Friday, May 28, 2010

Rush-hour traffic

Some cities adopt policies to minimize rush-hour traffic and pollution and encourage the use of commercial transportation. For instance, in São Paulo, Manila [citation needed] and in Mexico City, each vehicle has a specific day of the week in which it is forbidden from traveling the roads during rush hour. The day for each vehicle is taken from the license plate number, and this law is being enforced by traffic police and also by hundreds of strategically positioned traffic cameras backed by computerized image-recognition systems that issue tickets to offending drivers.
In the United States and Canada, different expressways have a special lane (called an "HOV Lane" - High Occupancy Vehicle Lane) that can only be used by cars conveying two (some locations-three) or more people. More so, many major cities have instituted strict parking prohibitions during rush hour on major arterial streets leading to and from the central business district. During designated weekday hours, vehicles parked on these primary routes are subject to prompt ticketing and towing at owner expense. The essence of these restrictions is to make available an additional traffic lane in order to maximize available traffic capacity. Additionally, several cities offer a public telephone service where citizens can arrange rides with others owing to where they live and work. The idea of these policies is to minimize the number of vehicles on the roads and thereby reduce rush-hour traffic intensity.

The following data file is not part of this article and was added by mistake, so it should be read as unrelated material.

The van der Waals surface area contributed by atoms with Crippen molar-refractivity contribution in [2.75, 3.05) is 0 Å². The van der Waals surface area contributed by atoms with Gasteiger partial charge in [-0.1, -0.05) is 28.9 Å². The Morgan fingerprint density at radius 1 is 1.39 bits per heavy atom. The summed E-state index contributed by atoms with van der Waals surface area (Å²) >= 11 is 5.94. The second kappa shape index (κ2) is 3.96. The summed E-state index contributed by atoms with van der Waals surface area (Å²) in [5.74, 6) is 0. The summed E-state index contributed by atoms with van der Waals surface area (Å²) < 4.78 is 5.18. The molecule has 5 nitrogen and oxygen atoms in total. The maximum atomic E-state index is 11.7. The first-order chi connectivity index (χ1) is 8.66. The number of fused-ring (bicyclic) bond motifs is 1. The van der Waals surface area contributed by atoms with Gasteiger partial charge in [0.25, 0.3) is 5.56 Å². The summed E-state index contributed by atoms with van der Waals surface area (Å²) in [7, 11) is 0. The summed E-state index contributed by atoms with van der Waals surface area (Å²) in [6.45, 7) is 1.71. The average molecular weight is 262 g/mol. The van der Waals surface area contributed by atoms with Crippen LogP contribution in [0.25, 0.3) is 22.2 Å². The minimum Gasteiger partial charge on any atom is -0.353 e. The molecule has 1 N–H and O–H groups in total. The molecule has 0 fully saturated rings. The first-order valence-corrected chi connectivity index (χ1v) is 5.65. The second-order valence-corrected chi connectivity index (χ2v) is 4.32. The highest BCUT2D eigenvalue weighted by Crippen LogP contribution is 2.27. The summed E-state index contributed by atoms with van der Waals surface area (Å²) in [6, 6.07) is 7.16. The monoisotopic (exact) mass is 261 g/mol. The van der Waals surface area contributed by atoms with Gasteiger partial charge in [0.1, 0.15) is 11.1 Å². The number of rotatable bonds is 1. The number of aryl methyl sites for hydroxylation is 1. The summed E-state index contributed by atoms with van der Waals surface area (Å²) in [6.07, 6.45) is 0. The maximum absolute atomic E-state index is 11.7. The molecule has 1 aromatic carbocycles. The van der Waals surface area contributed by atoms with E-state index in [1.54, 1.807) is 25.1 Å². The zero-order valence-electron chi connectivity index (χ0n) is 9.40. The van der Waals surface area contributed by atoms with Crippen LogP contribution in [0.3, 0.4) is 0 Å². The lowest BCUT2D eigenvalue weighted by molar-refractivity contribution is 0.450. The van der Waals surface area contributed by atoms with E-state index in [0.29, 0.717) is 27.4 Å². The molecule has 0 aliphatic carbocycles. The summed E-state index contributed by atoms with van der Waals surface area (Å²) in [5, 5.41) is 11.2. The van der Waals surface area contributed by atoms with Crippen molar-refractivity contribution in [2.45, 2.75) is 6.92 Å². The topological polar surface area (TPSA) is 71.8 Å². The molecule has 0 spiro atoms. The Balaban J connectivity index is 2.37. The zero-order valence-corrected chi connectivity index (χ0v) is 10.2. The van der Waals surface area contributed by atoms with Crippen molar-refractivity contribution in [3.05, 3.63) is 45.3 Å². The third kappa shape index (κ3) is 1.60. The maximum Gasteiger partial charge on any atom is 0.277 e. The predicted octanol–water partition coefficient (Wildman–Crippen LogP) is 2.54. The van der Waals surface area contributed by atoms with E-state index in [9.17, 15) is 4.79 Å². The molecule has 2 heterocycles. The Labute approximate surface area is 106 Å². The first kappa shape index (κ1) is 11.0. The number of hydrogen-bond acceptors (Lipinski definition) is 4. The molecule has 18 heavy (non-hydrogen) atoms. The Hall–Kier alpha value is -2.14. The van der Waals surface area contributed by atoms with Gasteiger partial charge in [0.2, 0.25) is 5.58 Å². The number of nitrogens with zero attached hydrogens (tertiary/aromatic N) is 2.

Metered freeways are also a means for controlling rush hour traffic. In Phoenix, Arizona metered on-ramps have been implemented. During rush hour, traffic signals are used in-line with green lights to allow one car per blink of the light to proceed on to the freeway.

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